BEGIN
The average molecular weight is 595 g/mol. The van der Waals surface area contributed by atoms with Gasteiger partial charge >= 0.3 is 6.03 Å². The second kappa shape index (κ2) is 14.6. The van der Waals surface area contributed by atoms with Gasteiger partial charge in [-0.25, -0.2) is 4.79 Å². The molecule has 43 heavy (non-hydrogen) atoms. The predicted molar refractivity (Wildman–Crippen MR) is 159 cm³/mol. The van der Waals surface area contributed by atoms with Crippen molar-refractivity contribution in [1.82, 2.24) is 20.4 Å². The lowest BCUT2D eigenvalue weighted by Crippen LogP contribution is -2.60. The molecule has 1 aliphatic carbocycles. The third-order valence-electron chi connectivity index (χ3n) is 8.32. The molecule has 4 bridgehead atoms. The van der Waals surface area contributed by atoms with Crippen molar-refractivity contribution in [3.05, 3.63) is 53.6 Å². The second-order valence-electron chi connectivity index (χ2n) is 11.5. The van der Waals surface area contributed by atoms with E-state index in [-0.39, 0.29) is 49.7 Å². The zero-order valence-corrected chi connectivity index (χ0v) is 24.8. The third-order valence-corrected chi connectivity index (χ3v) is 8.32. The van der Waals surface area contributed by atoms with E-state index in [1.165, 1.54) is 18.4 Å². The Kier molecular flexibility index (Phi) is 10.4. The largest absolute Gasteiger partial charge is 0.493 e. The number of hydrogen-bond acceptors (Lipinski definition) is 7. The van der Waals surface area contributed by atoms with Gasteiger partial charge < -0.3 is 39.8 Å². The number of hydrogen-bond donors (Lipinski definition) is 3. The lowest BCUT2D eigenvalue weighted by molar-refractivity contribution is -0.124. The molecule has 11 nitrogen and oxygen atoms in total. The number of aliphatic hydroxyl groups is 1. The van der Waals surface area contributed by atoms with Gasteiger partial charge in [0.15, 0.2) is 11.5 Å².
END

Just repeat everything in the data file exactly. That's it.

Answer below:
The average molecular weight is 595 g/mol. The van der Waals surface area contributed by atoms with Gasteiger partial charge >= 0.3 is 6.03 Å². The second kappa shape index (κ2) is 14.6. The van der Waals surface area contributed by atoms with Gasteiger partial charge in [-0.25, -0.2) is 4.79 Å². The molecule has 43 heavy (non-hydrogen) atoms. The predicted molar refractivity (Wildman–Crippen MR) is 159 cm³/mol. The van der Waals surface area contributed by atoms with Crippen molar-refractivity contribution in [1.82, 2.24) is 20.4 Å². The lowest BCUT2D eigenvalue weighted by Crippen LogP contribution is -2.60. The molecule has 1 aliphatic carbocycles. The third-order valence-electron chi connectivity index (χ3n) is 8.32. The molecule has 4 bridgehead atoms. The van der Waals surface area contributed by atoms with Crippen molar-refractivity contribution in [3.05, 3.63) is 53.6 Å². The second-order valence-electron chi connectivity index (χ2n) is 11.5. The van der Waals surface area contributed by atoms with E-state index in [-0.39, 0.29) is 49.7 Å². The zero-order valence-corrected chi connectivity index (χ0v) is 24.8. The third-order valence-corrected chi connectivity index (χ3v) is 8.32. The van der Waals surface area contributed by atoms with E-state index in [1.165, 1.54) is 18.4 Å². The Kier molecular flexibility index (Phi) is 10.4. The largest absolute Gasteiger partial charge is 0.493 e. The number of hydrogen-bond acceptors (Lipinski definition) is 7. The van der Waals surface area contributed by atoms with Gasteiger partial charge < -0.3 is 39.8 Å². The number of hydrogen-bond donors (Lipinski definition) is 3. The lowest BCUT2D eigenvalue weighted by molar-refractivity contribution is -0.124. The molecule has 11 nitrogen and oxygen atoms in total. The number of aliphatic hydroxyl groups is 1. The van der Waals surface area contributed by atoms with Gasteiger partial charge in [0.15, 0.2) is 11.5 Å².